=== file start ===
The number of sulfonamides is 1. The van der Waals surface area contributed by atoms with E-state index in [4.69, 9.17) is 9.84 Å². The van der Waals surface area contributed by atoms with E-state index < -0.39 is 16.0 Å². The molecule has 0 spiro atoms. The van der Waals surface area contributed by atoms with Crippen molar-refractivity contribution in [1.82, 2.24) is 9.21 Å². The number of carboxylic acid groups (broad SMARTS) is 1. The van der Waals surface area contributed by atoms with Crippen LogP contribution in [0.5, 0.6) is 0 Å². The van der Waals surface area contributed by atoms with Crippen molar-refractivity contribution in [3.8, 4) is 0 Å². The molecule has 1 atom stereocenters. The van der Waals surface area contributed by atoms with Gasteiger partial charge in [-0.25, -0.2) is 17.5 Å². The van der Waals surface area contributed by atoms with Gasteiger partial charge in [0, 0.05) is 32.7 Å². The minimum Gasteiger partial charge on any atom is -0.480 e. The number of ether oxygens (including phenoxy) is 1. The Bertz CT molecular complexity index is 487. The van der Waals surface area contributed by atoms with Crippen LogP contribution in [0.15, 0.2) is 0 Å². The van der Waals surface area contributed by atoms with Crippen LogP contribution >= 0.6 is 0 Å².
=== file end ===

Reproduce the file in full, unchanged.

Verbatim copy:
The number of sulfonamides is 1. The van der Waals surface area contributed by atoms with E-state index in [4.69, 9.17) is 9.84 Å². The van der Waals surface area contributed by atoms with E-state index < -0.39 is 16.0 Å². The molecule has 0 spiro atoms. The van der Waals surface area contributed by atoms with Crippen molar-refractivity contribution in [1.82, 2.24) is 9.21 Å². The number of carboxylic acid groups (broad SMARTS) is 1. The van der Waals surface area contributed by atoms with Crippen LogP contribution in [0.5, 0.6) is 0 Å². The van der Waals surface area contributed by atoms with Crippen molar-refractivity contribution in [3.8, 4) is 0 Å². The molecule has 1 atom stereocenters. The van der Waals surface area contributed by atoms with Gasteiger partial charge in [-0.25, -0.2) is 17.5 Å². The van der Waals surface area contributed by atoms with Gasteiger partial charge in [0, 0.05) is 32.7 Å². The minimum Gasteiger partial charge on any atom is -0.480 e. The number of ether oxygens (including phenoxy) is 1. The Bertz CT molecular complexity index is 487. The van der Waals surface area contributed by atoms with Crippen LogP contribution in [0.15, 0.2) is 0 Å². The van der Waals surface area contributed by atoms with Crippen LogP contribution >= 0.6 is 0 Å².